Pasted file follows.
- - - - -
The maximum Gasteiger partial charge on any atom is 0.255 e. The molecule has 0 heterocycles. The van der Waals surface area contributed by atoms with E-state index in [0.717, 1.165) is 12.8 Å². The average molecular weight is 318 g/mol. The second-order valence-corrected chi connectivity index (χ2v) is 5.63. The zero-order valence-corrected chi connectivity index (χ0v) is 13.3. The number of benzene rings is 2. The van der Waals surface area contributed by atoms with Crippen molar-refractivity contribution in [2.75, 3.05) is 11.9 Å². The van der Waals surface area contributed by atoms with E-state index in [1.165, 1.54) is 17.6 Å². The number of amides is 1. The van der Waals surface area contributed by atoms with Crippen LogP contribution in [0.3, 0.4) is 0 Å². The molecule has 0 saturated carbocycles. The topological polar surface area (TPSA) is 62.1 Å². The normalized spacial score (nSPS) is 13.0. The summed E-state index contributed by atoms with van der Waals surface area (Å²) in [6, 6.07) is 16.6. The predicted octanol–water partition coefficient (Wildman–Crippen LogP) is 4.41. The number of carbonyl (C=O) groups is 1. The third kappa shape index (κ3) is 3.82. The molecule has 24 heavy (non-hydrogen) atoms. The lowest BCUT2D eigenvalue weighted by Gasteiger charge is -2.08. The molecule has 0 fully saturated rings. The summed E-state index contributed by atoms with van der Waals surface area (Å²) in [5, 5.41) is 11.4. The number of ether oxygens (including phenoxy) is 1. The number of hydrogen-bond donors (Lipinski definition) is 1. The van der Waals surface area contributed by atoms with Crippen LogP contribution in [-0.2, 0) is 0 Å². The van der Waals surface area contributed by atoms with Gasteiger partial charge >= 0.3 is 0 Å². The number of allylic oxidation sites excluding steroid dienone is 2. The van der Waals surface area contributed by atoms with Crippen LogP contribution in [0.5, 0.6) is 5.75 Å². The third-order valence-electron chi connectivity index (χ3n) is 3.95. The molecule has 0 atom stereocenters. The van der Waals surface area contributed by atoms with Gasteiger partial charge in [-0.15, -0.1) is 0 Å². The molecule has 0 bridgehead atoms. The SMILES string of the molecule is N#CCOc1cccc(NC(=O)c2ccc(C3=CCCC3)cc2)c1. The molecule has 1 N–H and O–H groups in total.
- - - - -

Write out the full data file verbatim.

The maximum Gasteiger partial charge on any atom is 0.255 e. The molecule has 0 heterocycles. The van der Waals surface area contributed by atoms with E-state index in [0.717, 1.165) is 12.8 Å². The average molecular weight is 318 g/mol. The second-order valence-corrected chi connectivity index (χ2v) is 5.63. The zero-order valence-corrected chi connectivity index (χ0v) is 13.3. The number of benzene rings is 2. The van der Waals surface area contributed by atoms with Crippen molar-refractivity contribution in [2.75, 3.05) is 11.9 Å². The van der Waals surface area contributed by atoms with E-state index in [1.165, 1.54) is 17.6 Å². The number of amides is 1. The van der Waals surface area contributed by atoms with Crippen LogP contribution in [0.3, 0.4) is 0 Å². The molecule has 0 saturated carbocycles. The topological polar surface area (TPSA) is 62.1 Å². The normalized spacial score (nSPS) is 13.0. The summed E-state index contributed by atoms with van der Waals surface area (Å²) in [6, 6.07) is 16.6. The predicted octanol–water partition coefficient (Wildman–Crippen LogP) is 4.41. The number of carbonyl (C=O) groups is 1. The third kappa shape index (κ3) is 3.82. The molecule has 24 heavy (non-hydrogen) atoms. The lowest BCUT2D eigenvalue weighted by Gasteiger charge is -2.08. The molecule has 0 fully saturated rings. The summed E-state index contributed by atoms with van der Waals surface area (Å²) in [5, 5.41) is 11.4. The number of ether oxygens (including phenoxy) is 1. The number of hydrogen-bond donors (Lipinski definition) is 1. The van der Waals surface area contributed by atoms with Crippen LogP contribution in [-0.2, 0) is 0 Å². The van der Waals surface area contributed by atoms with Gasteiger partial charge >= 0.3 is 0 Å². The number of allylic oxidation sites excluding steroid dienone is 2. The van der Waals surface area contributed by atoms with Crippen LogP contribution in [0.5, 0.6) is 5.75 Å². The third-order valence-electron chi connectivity index (χ3n) is 3.95. The molecule has 0 atom stereocenters. The van der Waals surface area contributed by atoms with Gasteiger partial charge in [-0.15, -0.1) is 0 Å². The molecule has 0 bridgehead atoms. The SMILES string of the molecule is N#CCOc1cccc(NC(=O)c2ccc(C3=CCCC3)cc2)c1. The molecule has 1 N–H and O–H groups in total.